The history of Belmont UMC’s pipe organ

In the 100 year history of Belmont United Methodist Church, the pipe organ has been the primary instrument for leading worship music. The appropriately named king of instruments, is undoubtedly the superior instrument for leading and accompanying singing as well as inspiring a worshipful atmosphere for all worship settings through solo musical offerings. Belmont’s first chapel, built in 1910, housed a small pump organ that was brought to Belmont from its sister church of Watkins Grove. This instrument was used, sometimes along with piano, for the duration of that particular worship space until the second sanctuary was completed in 1916. At that time, an organ “was purchased from the old Parthenon Theater and was a combination organ and piano. In addition, records could be played on it. This organ was used for the first time at the opening service in the new building (April 2, 1916) with Miss Frances Adams (Mrs. Carl Francis) at the console.” The Parthenon organ was sold to Ward-Belmont College for use as a practice instrument when Belmont Methodist commissioned the current sanctuary in 1929. At this time a new Aeolian-Votey organ, one of the best of the time, was purchased and installed. This organ had 3 manuals of 30 stops controlling 27 ranks (sets). With the need for electronic updates and tonal adjustments to the organ, 22 ranks of pipes from the Aeolian-Votey instrument were refurbished and revoiced as well as additional pipes added to create a new instrument built by Rueter Organ Co. of Lawrence, Kansas. It was completed just in time for Christmas in 1960 and to mark the 50th anniversary of the church. The 3-manual console controlled 3 divisions of pipes located in the front of the church as well as an antiphonal division located on the back corner of the balcony. This instrument included 46 ranks, 2687 pipes, 57 stops. Our current instrument, undoubtedly the most magnificent instrument to adorn the sanctuary, was installed in 1988 after a five year effort of planning and fundraising. The organ, built by the M. P. Möller company of Hagerstown, Maryland, includes some of the pipes from the Aeolian-Votey and Rueter instruments. Like the previous Rueter instrument many new pipes were added to create an entirely new instrument. Including several stops that were added after the initial installation, the Möller organ contains 49 stops, 70 ranks totaling 4,078 pipes. Renovations and revisions to the organ are currently in progress by Daniel L. Angerstein Organ Works. These renovations include an upgraded electronic system, new piston and stop action, keyboard refurbishment, new shades for the swell and postive divisions as well as a complete tonal finishing and revoicing.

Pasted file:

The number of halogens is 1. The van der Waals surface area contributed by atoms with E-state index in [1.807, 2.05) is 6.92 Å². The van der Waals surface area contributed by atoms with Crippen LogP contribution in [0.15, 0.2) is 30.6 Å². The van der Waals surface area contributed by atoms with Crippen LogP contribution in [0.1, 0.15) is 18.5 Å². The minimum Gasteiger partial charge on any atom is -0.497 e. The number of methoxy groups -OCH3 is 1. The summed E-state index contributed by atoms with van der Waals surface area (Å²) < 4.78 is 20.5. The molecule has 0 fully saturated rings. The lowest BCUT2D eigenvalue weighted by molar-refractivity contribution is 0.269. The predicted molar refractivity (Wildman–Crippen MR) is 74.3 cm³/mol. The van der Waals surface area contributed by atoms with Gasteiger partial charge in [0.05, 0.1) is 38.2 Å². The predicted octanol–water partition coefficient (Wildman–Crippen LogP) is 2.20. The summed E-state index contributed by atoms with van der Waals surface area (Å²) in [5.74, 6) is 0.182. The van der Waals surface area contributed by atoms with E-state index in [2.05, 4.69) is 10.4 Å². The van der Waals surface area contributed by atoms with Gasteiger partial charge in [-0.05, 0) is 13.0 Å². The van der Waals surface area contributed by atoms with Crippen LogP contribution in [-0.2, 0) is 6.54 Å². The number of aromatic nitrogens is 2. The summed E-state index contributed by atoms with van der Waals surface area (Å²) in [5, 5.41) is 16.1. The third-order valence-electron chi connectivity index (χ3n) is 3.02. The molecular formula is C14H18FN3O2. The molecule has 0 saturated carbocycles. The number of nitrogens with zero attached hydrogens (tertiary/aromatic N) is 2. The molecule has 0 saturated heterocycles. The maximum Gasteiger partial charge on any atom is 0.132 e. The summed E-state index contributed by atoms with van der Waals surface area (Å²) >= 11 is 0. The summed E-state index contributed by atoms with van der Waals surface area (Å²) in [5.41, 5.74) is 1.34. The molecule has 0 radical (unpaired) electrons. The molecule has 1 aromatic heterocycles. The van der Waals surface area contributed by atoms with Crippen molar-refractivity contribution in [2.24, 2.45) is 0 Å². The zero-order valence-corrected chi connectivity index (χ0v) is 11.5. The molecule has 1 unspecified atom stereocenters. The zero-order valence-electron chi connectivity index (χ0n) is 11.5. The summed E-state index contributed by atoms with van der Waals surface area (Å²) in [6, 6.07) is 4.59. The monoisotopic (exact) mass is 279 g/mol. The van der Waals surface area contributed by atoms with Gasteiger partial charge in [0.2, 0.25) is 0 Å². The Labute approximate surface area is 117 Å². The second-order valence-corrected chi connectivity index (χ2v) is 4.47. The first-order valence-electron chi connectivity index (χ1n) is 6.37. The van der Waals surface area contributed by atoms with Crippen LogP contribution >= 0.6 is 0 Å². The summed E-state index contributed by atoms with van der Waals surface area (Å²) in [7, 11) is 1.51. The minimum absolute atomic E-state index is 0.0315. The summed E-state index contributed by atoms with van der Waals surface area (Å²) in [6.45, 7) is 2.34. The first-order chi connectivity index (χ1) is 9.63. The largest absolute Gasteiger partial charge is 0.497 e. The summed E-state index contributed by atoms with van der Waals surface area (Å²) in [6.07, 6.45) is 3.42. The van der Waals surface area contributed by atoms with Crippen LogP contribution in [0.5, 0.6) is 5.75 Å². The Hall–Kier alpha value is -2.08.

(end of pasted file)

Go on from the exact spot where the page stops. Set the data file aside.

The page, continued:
Hear the organ by clicking on one of the links below

Gayle Sullivan, Toccata from Symphony #5, Charles-Marie Widor recorded on Easter Sunday, April 12, 2020

Gayle Sullivan, 30th Anniversary Organ Concert, January 26, 2020

Performed at Belmont United Methodist Church on January 26, 2020
Audio visual production by Larry Beasley
0:10 Crown Imperial . . . William Walton (1902-1983)
10:57 A Fantasy, Op. 39 . . . Harold E. Darke (1988-1976)
18:56 In Paradisum . . . Gabriel Fauré (1845-1924), Trans. by Samuel Metzger
22:56 “Sinfonia,” Wir danken dir, Gott, BWV 29 . . . Johann Sebastian Bach Arr. S. Drummond Wolff
26:39 Alleluyas . . . Simon Preston (b. 1938)
31:54 “The Peace May be Exchanged,” Rubrics . . . Daniel Locklair (b. 1949)
36:34 Piéce Héroique . . . César Franck (1822-1890)
53:44 Folk Tune . . . Percy Whitlock (1903-1949)
58:10 Spirit of God, Unseen as the Wind (Skye Boat Song). .setting by Sondra K. Tucker, Accompanied by the Carillon Ringers and Celebration Ringers.
1:02:00 “Allegro Vivace,” Symphony V I . . . Charles-Marie Widor (1844-1937)